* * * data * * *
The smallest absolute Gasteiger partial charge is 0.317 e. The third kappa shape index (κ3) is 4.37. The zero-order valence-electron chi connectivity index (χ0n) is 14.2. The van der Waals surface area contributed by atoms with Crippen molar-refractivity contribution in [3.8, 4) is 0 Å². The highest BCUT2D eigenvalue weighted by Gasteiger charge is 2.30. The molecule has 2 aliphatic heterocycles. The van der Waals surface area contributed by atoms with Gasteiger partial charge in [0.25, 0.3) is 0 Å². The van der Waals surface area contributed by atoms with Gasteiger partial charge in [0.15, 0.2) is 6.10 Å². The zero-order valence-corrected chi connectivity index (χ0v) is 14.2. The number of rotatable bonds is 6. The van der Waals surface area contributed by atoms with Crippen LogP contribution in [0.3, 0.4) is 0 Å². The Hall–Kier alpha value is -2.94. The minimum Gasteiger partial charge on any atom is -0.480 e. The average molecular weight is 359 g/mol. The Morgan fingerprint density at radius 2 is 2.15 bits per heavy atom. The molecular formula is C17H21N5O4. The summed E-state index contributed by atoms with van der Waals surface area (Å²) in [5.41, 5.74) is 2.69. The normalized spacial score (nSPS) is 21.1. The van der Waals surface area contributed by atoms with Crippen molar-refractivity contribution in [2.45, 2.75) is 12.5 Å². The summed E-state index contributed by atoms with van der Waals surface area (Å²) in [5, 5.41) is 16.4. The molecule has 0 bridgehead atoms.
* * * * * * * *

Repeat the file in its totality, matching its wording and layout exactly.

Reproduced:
The smallest absolute Gasteiger partial charge is 0.317 e. The third kappa shape index (κ3) is 4.37. The zero-order valence-electron chi connectivity index (χ0n) is 14.2. The van der Waals surface area contributed by atoms with Crippen molar-refractivity contribution in [3.8, 4) is 0 Å². The highest BCUT2D eigenvalue weighted by Gasteiger charge is 2.30. The molecule has 2 aliphatic heterocycles. The van der Waals surface area contributed by atoms with Gasteiger partial charge in [0.25, 0.3) is 0 Å². The van der Waals surface area contributed by atoms with Gasteiger partial charge in [0.15, 0.2) is 6.10 Å². The zero-order valence-corrected chi connectivity index (χ0v) is 14.2. The number of rotatable bonds is 6. The van der Waals surface area contributed by atoms with Crippen LogP contribution in [0.3, 0.4) is 0 Å². The Hall–Kier alpha value is -2.94. The minimum Gasteiger partial charge on any atom is -0.480 e. The average molecular weight is 359 g/mol. The Morgan fingerprint density at radius 2 is 2.15 bits per heavy atom. The molecular formula is C17H21N5O4. The summed E-state index contributed by atoms with van der Waals surface area (Å²) in [5.41, 5.74) is 2.69. The normalized spacial score (nSPS) is 21.1. The van der Waals surface area contributed by atoms with Crippen molar-refractivity contribution in [2.45, 2.75) is 12.5 Å². The summed E-state index contributed by atoms with van der Waals surface area (Å²) in [5, 5.41) is 16.4. The molecule has 0 bridgehead atoms.